Stop this “pernicious, unprincipled, and unconstitutional legislation” before it’s too late

Washington, DC (LifeNews.com) — Top pro-life organizations are stepping up their efforts to oppose the DISCLOSE Act, a bill they say would place unfair limits on the free speech rights of pro-life groups and others when it comes to public legislative and election communications.

The House of Representatives may vote as soon as Thursday on the bill that the National Right to Life Committee says would place “sweeping new restrictions on the ability of” citizens groups to tell the public how their lawmakers voted.

In a letter yesterday to members of the House, NRLC reiterated its strong opposition to the bill, which it called “pernicious, unprincipled, and unconstitutional legislation.”

The House Democratic leadership has agreed to add a narrow “carve out” that will effectively exempt the National Rifle Association from some of the key restrictions in the bill, in return for which the NRA has agreed that it “will not be involved in final consideration of the House bill.”

But that has drawn objections from the pro-life group, which says, “With respect to the National Right to Life Committee, this amendment is not only worthless, but adds insult to injury” and calls the bill “a blatant political attack on the First Amendment rights of NRLC, our state affiliates, and our members and donors.”

The big problem for pro-life groups is a provision that would make them identify donors publicly anytime it runs communications in certain times that ask people to contact Congress about legislation related to pro-life concerns.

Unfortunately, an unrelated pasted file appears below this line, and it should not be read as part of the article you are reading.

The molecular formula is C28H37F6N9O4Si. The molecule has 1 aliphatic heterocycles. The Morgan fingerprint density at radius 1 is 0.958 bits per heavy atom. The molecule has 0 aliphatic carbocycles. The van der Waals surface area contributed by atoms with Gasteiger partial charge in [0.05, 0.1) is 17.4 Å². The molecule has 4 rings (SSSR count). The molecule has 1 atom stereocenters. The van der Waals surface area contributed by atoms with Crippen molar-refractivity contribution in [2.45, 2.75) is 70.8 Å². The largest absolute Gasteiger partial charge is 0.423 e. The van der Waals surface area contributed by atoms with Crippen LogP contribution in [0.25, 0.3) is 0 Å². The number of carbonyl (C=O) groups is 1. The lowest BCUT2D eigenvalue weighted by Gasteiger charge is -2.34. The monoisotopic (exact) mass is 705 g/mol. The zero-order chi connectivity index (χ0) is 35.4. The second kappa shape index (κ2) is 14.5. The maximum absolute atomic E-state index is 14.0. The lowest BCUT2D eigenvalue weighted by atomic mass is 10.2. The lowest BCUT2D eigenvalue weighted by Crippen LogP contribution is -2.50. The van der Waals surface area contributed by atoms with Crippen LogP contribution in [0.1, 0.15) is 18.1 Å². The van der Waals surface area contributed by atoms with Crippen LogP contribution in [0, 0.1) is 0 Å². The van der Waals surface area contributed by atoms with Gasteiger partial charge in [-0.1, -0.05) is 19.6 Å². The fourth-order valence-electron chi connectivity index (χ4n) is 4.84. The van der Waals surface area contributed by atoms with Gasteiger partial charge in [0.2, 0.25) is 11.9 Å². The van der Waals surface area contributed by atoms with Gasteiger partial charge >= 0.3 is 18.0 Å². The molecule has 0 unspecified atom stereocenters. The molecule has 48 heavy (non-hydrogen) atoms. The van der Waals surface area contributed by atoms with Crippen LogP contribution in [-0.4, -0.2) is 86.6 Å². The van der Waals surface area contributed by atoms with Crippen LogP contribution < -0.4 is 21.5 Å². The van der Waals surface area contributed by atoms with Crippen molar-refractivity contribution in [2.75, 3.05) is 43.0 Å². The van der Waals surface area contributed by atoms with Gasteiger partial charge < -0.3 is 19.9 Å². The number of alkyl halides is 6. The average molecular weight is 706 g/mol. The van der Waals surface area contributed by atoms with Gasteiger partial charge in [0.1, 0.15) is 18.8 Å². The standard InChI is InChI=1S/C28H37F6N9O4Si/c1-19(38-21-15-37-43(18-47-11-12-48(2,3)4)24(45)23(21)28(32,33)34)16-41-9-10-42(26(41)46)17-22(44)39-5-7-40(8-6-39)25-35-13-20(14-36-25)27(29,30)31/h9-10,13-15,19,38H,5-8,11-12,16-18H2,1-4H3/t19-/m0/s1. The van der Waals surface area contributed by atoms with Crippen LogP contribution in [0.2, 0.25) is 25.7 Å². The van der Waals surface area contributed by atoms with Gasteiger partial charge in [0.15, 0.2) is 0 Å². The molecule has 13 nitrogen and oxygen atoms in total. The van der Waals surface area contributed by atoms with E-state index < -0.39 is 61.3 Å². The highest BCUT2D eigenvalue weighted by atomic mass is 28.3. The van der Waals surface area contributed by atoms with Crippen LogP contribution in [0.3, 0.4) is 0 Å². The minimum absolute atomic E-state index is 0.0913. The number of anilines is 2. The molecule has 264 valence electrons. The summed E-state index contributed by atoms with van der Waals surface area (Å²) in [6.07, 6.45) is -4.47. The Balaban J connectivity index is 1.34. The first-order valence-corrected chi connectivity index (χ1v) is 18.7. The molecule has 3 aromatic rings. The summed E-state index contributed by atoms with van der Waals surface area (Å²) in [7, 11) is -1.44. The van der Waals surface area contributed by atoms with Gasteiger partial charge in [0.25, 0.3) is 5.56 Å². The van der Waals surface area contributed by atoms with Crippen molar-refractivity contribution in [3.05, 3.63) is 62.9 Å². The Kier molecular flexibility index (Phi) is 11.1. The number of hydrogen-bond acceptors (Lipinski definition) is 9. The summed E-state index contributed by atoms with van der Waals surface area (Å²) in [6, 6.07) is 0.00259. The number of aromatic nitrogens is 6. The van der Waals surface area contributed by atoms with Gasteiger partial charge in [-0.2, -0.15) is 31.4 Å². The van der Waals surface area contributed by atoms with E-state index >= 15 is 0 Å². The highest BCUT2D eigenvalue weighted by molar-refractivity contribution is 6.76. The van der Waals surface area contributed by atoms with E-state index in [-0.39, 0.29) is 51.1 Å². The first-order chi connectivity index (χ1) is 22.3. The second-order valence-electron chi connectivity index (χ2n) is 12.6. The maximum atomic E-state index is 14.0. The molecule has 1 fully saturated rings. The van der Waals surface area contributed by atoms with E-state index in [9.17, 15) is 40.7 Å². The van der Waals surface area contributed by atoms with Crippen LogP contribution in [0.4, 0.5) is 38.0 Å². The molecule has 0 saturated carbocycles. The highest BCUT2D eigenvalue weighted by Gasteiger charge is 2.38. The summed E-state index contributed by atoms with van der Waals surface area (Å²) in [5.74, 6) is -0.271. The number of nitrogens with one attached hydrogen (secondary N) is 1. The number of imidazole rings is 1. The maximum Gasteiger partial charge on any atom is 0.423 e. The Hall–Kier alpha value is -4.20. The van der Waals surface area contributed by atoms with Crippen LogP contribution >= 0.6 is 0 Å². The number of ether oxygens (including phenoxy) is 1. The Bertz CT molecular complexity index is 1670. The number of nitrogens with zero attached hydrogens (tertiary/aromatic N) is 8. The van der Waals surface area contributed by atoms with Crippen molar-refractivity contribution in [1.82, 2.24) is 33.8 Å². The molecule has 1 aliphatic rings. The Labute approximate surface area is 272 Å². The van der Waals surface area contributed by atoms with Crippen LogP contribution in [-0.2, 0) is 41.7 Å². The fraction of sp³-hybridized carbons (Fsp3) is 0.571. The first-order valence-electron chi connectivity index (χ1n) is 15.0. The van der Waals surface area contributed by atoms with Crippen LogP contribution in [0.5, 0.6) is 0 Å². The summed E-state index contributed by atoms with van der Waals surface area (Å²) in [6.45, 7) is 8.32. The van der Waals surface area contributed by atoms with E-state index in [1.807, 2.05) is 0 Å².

“Our members and supporters have a right to support our public advocacy about important and controversial issues without having their identifying information posted on the Internet, exposing them to harassment or retribution by those who may disagree with their beliefs,” NRLC says.

Full story at LifeNews.com

NRLC Letter: Six Ways Senate Health Care Bill Results in Abortion Funding

Washington, DC (LifeNews.com) — As Congressional Democrats work on merging the House and Senate versions of the government-run health care bill, a new letter from the National Right to Life Committee details six ways in which the Senate version mandates taxpayer funding of abortions.

The details are important because the Senate version of the legislation, especially when it comes to language concerning abortion, is expected to form the basis of the merged bill.

The letter to members of Congress comes at a time when pro-life groups are hoping to urge pro-life Democrats to hold fast against any final bill that includes abortion funding.

The NRLC letter says the “House-passed bill (H.R. 3962) and the Senate-passed bill (H.R. 3590) are far more divergent on abortion policy matters than one would understand on the basis of accounts in the news media.”

While the House bill contains the Stupak amendment to stop abortion funding, the Senate bill contains the Nelson-Reid deal that allows states to force taxpayers to finance abortions.

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National Right to Life on the health care debate: “On government-funded abortion, Obama has duped the news media with head fakes and doubletalk”

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